Shit talking: Baby says, “Everybody poops!”

Friday night and the bathroom stunk. I went in to wash my hands and immediately gagged; a female customer looked at me guiltily and sidled by me, without, I noted, washing her hands. Choked by fecal miasma I left &  stormed into the dressing room.

“Don’t poop in the bathroom!  Jesus Christ! Why is that so hard? Just don’t poop at someone else’s workplace!”

Baby started laughing hysterically. “What are you talking about?”

“Bitches taking horrible giant dumps in the bathroom!  Where we have to go to!  Customers! Wait!  Just wait and go at home! You know what?  I was in a relationship for four years and I bet I only pooped while she was in the house five times. And one of those times I had food poisoning. We were just not on those kinds of terms and that was fine.”

Other girls started laughing too.

“That’s insane,” Baby said.

“I don’t even care.  Probably. But! There’s such a thing as Too Much Intimacy.”

Baby was dying by this point.  Bad smells make me crazy, I can’t be rational about them.  I used to work in a tiny dive bar with a girl I unaffectionately nicknamed Skeletor who looked like a walking corpse.  Skeletor kept herself going with copious amounts of coffee and invariably had a bowel movement two or three times a shift.  It was like clockwork. I know about this because the toilet was in the dressing room and the bar was so small that everyone knew.  It was awful.  It made me want to die.  It wasn’t even worth being the hot, non-stinky one to put up with that.

“Everybody poops, Red!” Baby hooted.  “Everybody poops!  It’s a book!  didn’t your parents make you read that when you were little? Everybody poops, everybody poops.”  Baby was maybe a little drunk.  She exited the dressing room caroling, “Ev-ery bo-dy poops.”

Melissa Gira Grant writes about labour struggles in the club

Organized Labor’s Newest Heroes: Strippers

 

The words “labor dispute” make a lot of people imagine big men on a picket line. This, despite the fact that the high-profile workers’ struggles of the past year happened in jobs dominated by women stuck with low wages and little respect: from domestic workers securing benefits in New York state, to Chicago’s teachers’ strikes, to this week’s Black Friday actions organized across the country against Wal-Mart. There’s another group of women we should add to this list, women who have been continually fighting for their rights at work, who are met with disbelief and retaliation when they stand up, and smirking headlines and punny scorn even when they win.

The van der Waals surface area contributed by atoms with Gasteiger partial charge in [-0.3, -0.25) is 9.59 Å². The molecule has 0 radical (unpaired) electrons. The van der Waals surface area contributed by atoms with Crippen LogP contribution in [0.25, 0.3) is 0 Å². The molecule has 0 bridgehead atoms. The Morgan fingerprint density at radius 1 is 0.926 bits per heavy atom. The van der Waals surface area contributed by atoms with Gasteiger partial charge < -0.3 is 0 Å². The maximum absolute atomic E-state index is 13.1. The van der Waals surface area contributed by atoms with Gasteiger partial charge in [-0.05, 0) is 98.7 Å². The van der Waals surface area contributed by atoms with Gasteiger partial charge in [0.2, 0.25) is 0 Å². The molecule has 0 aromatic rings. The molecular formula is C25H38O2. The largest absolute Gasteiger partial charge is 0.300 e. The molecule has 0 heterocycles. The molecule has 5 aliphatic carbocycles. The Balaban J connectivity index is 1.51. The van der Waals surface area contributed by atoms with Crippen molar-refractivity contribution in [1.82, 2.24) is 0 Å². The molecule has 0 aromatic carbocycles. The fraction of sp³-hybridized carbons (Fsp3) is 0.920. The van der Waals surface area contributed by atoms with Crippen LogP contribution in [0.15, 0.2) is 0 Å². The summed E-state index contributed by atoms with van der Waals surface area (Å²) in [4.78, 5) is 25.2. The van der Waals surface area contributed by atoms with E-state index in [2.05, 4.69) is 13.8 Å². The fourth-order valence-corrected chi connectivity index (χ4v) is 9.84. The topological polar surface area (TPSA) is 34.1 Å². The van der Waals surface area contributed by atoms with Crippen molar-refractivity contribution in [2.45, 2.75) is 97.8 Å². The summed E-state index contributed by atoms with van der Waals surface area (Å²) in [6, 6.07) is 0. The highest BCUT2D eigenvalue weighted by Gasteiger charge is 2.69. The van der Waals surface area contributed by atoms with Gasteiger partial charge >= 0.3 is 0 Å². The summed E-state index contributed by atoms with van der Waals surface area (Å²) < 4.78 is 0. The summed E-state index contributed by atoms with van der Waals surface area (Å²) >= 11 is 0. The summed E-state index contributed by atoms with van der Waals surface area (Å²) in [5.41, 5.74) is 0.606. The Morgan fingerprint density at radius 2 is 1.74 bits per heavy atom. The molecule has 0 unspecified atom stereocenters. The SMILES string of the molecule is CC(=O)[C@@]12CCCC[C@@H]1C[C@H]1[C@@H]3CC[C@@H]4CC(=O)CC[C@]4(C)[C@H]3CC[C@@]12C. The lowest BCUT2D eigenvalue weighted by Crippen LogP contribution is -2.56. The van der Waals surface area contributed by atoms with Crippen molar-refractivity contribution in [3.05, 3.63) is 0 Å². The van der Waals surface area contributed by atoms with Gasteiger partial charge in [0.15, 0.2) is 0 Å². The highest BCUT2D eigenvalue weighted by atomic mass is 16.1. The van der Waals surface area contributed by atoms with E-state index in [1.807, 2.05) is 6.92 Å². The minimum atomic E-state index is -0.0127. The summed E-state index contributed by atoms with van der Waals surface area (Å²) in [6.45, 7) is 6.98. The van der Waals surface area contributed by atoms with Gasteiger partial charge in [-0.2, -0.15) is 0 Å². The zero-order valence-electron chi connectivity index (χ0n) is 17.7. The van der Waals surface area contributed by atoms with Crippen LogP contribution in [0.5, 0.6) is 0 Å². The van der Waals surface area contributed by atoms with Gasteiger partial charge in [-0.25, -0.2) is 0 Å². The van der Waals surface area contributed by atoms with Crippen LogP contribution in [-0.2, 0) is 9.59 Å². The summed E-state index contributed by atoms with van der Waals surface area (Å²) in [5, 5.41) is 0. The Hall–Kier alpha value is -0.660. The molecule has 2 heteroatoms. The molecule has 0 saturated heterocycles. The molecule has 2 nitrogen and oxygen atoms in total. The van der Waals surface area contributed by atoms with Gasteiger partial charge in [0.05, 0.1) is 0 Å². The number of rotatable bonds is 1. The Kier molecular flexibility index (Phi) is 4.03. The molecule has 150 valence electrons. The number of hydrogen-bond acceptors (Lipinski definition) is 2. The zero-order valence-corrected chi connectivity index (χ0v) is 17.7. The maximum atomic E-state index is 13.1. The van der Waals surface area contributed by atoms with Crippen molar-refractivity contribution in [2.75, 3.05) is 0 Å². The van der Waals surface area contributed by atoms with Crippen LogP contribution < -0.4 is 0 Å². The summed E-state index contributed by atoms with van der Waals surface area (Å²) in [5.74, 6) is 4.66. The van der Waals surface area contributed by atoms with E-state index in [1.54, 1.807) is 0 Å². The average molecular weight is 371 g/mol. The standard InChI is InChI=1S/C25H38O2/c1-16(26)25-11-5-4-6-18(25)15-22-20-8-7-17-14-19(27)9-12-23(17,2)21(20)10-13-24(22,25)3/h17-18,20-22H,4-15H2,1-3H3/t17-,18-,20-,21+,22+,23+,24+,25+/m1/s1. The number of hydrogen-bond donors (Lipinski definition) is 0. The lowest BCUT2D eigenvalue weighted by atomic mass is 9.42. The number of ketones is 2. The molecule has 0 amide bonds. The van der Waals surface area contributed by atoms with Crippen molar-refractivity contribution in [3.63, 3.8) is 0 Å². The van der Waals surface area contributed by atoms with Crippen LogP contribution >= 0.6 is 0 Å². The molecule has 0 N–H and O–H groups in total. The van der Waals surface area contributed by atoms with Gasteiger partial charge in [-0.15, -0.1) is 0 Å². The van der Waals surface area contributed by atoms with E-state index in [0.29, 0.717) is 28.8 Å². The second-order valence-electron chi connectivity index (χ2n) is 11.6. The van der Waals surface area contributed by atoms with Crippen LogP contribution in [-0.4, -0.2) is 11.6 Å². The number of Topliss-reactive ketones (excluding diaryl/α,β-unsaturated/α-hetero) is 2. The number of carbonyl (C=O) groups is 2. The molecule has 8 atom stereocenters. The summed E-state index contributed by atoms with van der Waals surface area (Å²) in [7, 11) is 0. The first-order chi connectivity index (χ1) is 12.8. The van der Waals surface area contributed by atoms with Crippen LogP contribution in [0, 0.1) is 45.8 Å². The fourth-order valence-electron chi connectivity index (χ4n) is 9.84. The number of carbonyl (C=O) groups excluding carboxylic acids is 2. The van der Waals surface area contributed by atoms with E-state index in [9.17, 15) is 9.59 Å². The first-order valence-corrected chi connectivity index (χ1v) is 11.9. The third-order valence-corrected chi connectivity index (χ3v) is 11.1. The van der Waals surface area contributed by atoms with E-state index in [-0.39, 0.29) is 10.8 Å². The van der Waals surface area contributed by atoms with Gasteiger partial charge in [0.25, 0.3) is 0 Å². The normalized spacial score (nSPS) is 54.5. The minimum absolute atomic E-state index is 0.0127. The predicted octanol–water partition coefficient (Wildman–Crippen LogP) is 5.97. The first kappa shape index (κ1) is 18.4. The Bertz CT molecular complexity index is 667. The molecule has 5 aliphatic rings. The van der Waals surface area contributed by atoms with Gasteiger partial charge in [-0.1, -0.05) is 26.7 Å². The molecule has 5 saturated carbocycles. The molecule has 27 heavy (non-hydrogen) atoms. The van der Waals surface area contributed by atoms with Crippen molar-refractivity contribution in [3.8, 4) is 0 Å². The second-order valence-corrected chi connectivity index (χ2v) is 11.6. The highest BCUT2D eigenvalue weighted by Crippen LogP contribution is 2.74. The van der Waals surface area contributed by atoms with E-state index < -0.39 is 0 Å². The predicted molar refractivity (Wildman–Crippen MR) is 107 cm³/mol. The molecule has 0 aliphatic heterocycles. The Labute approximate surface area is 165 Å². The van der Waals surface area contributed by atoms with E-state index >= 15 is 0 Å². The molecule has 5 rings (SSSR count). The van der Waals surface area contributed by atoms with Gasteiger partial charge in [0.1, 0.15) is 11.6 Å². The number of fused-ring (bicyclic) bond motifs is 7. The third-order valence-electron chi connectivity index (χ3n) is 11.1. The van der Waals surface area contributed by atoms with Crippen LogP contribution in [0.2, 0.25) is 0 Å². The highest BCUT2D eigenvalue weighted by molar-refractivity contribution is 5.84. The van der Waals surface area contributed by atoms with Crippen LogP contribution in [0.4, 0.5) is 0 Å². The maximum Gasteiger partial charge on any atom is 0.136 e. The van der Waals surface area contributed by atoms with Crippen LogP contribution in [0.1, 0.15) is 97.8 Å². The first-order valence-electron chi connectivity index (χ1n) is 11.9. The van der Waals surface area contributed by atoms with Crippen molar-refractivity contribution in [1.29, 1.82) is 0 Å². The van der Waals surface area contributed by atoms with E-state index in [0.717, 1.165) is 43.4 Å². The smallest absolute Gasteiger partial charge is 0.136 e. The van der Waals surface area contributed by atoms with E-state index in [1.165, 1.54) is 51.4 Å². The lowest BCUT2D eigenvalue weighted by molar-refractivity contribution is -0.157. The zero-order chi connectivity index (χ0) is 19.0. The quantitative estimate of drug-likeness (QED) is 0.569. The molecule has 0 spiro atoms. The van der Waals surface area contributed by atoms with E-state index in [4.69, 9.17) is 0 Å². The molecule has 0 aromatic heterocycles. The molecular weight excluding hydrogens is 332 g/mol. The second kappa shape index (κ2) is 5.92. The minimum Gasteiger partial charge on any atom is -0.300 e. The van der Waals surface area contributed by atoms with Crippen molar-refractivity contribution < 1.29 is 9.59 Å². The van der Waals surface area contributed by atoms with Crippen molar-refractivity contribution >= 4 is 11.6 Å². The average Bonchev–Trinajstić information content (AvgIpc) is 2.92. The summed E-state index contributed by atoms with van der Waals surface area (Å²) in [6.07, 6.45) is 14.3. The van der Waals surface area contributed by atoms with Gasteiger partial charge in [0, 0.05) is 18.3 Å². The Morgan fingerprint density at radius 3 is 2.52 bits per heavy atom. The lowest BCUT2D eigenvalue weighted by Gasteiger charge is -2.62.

Last week, strippers employed by the Spearmint Rhino chain won an unprecedented $13 million settlementin Federal court, the result of a class action suit to restore back wages and contest their status as independent contractors of the clubs.

By managing dancers like employees but putting them on the books as independent contractors, club owners get out of paying dancers the benefits they’re legally entitled to, which could include worker’s compensation, unemployment, and health insurance if they qualify. Owners and management alike tell dancers they’re independent, but they still exercise control over dancers on the job, routinely using the kinds of restrictive rules on breaks and conduct you’ve come to expect of Wal-Mart, not the mythically “anything goes” world of sex work.

As its currently organized, stripping is service work—and not unlike most service work in the United States, it’s a field dominated by women who have to fight to be treated fairly. Even in a strip club where she was getting a pay check, Mariko Passion, a former dancer and current escort and artist, said, “I was still being charged $80 every day to work there, not including my tip-out,” additional fees to be paid to DJ’s and other club service staff. Dancers’ tips can vary widely, depending on factors as unpredictable as customer whims and volume, to banal concerns like rain and football. On a shift where you pull in eight $20 dances (that’s $160 before tip-out, for your back of the cocktail napkin math), an $80 “stage fee” per shift means you just gave half your earnings to your bosses. You might feel differently if you get twenty dances or a big tipper, but the stakes are the same every shift, and they’re rigged to maximize club profits. “But restaurants can try to do exactly the same thing with your tips,” says Passion, who brought her own individual suit over illegal tip sharing and won against three California clubs. “It’s not just a strip club thing. It’s a capitalist thing.”

music matters

The local basketball team was in the club last night, the only people with money.  So annoying, tell me again about how Pantera is rich people music?[1]  I asked for Azealia Banks, it seemed like a valid time to request good music.